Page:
It’s one of those rare examples where shrewd and calculating financial decisions actually translates to compassionate action.

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Medicare broadens coverage of therapy for dementia patients

I was pleased to learn that Medicare is no longer requiring the “demonstrable improvements” mandate when it comes to covering the charges for a variety of therapy treatments for those with dementia. Most of us who have cared for a loved one with dementia know that physical therapy, speech therapy and occupational therapy can often improve quality of life. While this improvement was often not at the level Medicare required for reimbursement, it offered benefits that the indifferent eye of bureaucracy could not see.

While I have witnessed firsthand the challenges of successful rehab with a dementia patient, I think there are specific therapy programs that could brighten a dementia patient’s mood and help them better communicate their fears and frustrations. Dad somehow learned to walk again, despite being in the mid-stages of Alzheimer’s. I think it takes specially-trained therapists who know the best ways to reach dementia patients.

I hope more dementia patients can take advantage of therapy programs without their families having to worry about the financial consequences.

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Dad’s fate decided by bureaucracy

Medicare and the rest of the government regulations that impact elderly care in this country didn’t give my father dementia, but they certainly played a major role in deciding how the end of his life played out. My Demented Mom posted a good blog entry about how U.S. senators are finally investigating the misuse of antipsychotics in the elderly that are in institutionalized care. It’s about time. I’ve written about the subject multiple times, about how Dad resembled a zombie and how indifferent the ER staff were about possible drug interactions. Sadly, most who have dealt with dementia in their families have these stories to tell.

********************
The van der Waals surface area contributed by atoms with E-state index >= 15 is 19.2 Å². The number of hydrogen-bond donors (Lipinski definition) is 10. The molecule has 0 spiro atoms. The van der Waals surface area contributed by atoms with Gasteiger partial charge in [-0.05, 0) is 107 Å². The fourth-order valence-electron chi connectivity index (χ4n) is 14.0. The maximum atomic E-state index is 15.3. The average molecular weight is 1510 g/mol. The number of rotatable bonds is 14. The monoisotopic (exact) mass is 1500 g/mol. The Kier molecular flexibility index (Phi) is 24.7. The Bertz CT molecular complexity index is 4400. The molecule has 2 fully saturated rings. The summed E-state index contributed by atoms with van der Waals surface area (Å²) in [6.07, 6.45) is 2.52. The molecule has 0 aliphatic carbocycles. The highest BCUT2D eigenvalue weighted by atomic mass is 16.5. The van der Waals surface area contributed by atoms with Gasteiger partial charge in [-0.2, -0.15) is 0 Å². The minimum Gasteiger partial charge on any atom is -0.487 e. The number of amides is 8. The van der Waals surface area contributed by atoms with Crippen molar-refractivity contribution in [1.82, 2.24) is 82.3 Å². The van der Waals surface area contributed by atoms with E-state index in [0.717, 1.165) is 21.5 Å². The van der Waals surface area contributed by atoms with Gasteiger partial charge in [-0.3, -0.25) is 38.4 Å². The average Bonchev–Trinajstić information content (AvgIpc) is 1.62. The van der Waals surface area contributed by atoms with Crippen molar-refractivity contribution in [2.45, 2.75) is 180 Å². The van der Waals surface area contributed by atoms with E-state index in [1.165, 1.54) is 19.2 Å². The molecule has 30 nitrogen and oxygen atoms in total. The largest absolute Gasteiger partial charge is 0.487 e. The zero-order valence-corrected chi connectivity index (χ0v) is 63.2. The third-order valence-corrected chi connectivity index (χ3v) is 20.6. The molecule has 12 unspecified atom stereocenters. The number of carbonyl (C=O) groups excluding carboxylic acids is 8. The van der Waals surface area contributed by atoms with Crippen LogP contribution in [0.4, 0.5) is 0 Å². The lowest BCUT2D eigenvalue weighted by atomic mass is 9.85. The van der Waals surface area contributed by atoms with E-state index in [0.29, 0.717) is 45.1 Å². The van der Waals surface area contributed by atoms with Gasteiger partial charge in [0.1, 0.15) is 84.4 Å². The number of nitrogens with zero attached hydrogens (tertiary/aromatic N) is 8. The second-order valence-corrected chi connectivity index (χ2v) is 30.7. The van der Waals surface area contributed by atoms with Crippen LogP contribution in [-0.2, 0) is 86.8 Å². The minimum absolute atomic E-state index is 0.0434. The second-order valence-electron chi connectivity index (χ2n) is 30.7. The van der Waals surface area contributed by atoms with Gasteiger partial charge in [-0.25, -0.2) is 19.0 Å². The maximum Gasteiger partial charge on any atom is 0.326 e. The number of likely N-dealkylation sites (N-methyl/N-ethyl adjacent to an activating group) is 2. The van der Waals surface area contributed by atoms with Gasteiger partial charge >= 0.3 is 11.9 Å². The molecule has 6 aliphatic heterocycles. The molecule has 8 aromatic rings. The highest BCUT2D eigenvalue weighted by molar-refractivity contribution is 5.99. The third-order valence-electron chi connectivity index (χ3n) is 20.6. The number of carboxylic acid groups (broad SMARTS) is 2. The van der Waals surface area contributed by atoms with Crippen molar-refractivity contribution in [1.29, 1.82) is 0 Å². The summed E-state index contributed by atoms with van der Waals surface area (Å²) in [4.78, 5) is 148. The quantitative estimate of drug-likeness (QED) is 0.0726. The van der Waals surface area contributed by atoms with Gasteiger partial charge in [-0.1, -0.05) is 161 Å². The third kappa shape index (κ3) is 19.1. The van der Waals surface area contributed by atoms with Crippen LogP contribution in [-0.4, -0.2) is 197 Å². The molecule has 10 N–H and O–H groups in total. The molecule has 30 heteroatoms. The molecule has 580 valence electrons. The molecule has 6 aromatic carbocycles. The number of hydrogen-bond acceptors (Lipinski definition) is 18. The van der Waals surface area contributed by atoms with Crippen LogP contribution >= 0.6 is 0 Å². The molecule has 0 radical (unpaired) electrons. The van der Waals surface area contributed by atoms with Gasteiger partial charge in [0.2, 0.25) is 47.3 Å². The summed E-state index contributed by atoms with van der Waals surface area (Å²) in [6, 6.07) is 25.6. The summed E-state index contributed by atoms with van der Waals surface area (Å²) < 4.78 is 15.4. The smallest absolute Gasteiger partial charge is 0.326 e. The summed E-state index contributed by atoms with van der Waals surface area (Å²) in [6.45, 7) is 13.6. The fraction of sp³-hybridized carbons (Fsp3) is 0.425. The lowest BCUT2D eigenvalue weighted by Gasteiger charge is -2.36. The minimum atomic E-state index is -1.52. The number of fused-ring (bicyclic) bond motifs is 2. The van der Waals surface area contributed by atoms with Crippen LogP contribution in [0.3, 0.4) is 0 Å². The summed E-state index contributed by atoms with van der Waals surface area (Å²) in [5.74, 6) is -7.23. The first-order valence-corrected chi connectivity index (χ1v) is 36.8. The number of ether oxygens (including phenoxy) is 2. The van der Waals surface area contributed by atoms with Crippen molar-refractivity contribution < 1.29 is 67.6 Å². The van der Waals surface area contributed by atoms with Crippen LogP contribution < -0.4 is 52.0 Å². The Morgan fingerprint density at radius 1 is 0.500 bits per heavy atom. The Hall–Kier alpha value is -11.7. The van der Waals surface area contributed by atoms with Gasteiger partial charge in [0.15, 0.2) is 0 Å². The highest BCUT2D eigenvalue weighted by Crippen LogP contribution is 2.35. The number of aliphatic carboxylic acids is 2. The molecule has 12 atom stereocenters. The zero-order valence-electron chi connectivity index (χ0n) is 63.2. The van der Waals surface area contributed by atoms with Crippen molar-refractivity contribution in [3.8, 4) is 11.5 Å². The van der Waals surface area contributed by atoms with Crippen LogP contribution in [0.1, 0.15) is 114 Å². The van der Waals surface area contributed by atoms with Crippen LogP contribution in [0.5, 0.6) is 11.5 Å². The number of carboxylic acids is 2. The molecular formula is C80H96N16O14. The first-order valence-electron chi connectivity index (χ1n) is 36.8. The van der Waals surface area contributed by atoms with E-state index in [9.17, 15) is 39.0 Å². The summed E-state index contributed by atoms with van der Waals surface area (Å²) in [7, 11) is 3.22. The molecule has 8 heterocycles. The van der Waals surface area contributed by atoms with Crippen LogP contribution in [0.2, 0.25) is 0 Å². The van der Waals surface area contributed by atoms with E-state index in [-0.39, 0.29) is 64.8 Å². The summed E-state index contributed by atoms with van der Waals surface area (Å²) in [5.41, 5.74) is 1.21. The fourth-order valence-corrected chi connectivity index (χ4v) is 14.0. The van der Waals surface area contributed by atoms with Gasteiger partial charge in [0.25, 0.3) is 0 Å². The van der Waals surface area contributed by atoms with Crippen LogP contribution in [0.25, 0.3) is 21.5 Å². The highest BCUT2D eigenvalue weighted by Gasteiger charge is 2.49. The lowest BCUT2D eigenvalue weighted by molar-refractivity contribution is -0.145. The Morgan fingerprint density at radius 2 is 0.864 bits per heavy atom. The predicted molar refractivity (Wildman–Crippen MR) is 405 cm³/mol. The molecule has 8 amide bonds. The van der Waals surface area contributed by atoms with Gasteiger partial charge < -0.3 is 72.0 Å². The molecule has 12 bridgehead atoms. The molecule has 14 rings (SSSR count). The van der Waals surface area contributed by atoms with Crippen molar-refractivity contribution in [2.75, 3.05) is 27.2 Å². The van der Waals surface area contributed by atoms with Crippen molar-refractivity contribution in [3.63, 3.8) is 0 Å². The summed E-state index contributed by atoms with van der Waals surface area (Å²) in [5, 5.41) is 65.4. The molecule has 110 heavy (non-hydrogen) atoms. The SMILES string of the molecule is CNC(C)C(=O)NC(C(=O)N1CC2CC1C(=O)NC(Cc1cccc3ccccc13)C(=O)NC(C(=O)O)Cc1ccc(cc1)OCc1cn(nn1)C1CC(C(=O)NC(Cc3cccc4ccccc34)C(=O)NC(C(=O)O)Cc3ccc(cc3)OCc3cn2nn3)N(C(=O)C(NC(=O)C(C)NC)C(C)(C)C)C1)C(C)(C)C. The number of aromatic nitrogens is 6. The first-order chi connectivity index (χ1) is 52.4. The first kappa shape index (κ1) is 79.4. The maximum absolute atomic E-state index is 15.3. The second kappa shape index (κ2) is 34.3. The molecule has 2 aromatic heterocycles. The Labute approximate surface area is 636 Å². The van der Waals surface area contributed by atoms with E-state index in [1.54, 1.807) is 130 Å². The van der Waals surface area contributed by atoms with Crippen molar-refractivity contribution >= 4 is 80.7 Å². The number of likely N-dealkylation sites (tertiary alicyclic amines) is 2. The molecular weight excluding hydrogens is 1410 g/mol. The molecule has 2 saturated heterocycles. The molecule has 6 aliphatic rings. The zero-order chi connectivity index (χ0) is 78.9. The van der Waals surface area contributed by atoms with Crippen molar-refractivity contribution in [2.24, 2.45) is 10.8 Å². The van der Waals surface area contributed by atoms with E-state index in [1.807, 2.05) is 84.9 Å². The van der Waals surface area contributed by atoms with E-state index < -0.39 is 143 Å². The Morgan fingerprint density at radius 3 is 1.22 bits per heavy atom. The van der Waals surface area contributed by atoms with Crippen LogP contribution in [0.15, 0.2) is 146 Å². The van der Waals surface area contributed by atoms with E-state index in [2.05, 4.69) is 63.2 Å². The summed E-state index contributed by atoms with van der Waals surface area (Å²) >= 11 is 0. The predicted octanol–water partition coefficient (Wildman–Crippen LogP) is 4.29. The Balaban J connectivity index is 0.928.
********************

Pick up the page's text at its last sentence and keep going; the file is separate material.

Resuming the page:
I’m still reading this book I’ve written about before, a collection of end-of-life essays. I just finished one that really struck home hard, about a sweet lady named Margaret who had a stroke and went through rehab as approved by Medicare. Unfortunately, she just couldn’t make progress during the short rehabilitation period, though she did try. But after her rehab allotment time was up, Medicare forbid any further treatments, because she was not a good candidate for improvement. So she never was able to return home, and instead declined rapidly in the nursing home, despite her loving family trying to visit her as much as they could. (Like my family, they didn’t have the funds to hire 24-7 care for her at home.) What had once been a delightful, talented woman who loved to paint became the typical defeated nursing home patient, parked in a wheelchair with head drooping, alive in physical form only.

And one could argue that bureaucratic rules led to her early demise. Government regulations stole her dignity, and ultimately, her life.

I feel the same way about my father. He also had rehab a couple of times, for the allotted days that were covered by Medicare. But if he had been approved for a longer period of time, maybe he could have gained enough physical strength back to return home, where Mom could have set up home care. Instead, time was up, Dad couldn’t navigate stairs, and away he was whisked to a facility over an hour’s drive from my mom.

Now, I’m the practical sort and I know that programs have to have funding limits. I’m not a fan of tax increases. And yes, families shouldn’t be given false hope by their loved ones undergoing treatments that are futile. I don’t have the solutions, but at least the conversation is beginning.

But the elderly deserve to be treated better at the end of their lives. So many of them fought for freedom, worked hard to support their families, sacrificed in ways we will never know … we can’t continue to discard them like a broken-down car, a heap of junk pushed off to the side of the road that we try to avert our eyes from as we hurry on with our busy lives.